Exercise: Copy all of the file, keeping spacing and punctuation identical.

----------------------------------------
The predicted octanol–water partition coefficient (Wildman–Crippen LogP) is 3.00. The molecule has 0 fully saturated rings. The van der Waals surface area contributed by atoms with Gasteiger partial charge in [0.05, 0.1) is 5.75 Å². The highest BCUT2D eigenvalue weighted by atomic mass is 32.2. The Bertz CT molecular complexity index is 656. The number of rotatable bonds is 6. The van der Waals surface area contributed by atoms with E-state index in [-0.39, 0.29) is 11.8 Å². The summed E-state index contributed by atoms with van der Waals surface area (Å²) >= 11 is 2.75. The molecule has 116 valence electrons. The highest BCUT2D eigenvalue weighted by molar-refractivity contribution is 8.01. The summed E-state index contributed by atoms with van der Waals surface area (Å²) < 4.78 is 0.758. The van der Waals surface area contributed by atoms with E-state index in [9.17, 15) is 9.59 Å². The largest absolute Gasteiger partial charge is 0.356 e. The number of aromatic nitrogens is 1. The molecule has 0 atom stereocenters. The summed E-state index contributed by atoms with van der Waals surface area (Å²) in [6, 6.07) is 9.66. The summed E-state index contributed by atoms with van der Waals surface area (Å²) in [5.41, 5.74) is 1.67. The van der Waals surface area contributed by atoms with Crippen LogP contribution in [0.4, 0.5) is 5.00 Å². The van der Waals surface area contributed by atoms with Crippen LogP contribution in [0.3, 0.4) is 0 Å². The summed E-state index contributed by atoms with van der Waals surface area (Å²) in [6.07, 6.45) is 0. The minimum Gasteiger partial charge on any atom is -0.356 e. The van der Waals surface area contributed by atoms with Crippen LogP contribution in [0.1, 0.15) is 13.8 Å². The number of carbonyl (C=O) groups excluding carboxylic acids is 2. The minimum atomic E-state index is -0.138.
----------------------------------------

The predicted octanol–water partition coefficient (Wildman–Crippen LogP) is 3.00. The molecule has 0 fully saturated rings. The van der Waals surface area contributed by atoms with Gasteiger partial charge in [0.05, 0.1) is 5.75 Å². The highest BCUT2D eigenvalue weighted by atomic mass is 32.2. The Bertz CT molecular complexity index is 656. The number of rotatable bonds is 6. The van der Waals surface area contributed by atoms with E-state index in [-0.39, 0.29) is 11.8 Å². The summed E-state index contributed by atoms with van der Waals surface area (Å²) >= 11 is 2.75. The molecule has 116 valence electrons. The highest BCUT2D eigenvalue weighted by molar-refractivity contribution is 8.01. The summed E-state index contributed by atoms with van der Waals surface area (Å²) < 4.78 is 0.758. The van der Waals surface area contributed by atoms with E-state index in [9.17, 15) is 9.59 Å². The largest absolute Gasteiger partial charge is 0.356 e. The number of aromatic nitrogens is 1. The molecule has 0 atom stereocenters. The summed E-state index contributed by atoms with van der Waals surface area (Å²) in [6, 6.07) is 9.66. The summed E-state index contributed by atoms with van der Waals surface area (Å²) in [5.41, 5.74) is 1.67. The van der Waals surface area contributed by atoms with Crippen LogP contribution in [0.4, 0.5) is 5.00 Å². The van der Waals surface area contributed by atoms with Crippen LogP contribution in [0.3, 0.4) is 0 Å². The summed E-state index contributed by atoms with van der Waals surface area (Å²) in [6.07, 6.45) is 0. The minimum Gasteiger partial charge on any atom is -0.356 e. The van der Waals surface area contributed by atoms with Crippen LogP contribution in [0.1, 0.15) is 13.8 Å². The number of carbonyl (C=O) groups excluding carboxylic acids is 2. The minimum atomic E-state index is -0.138.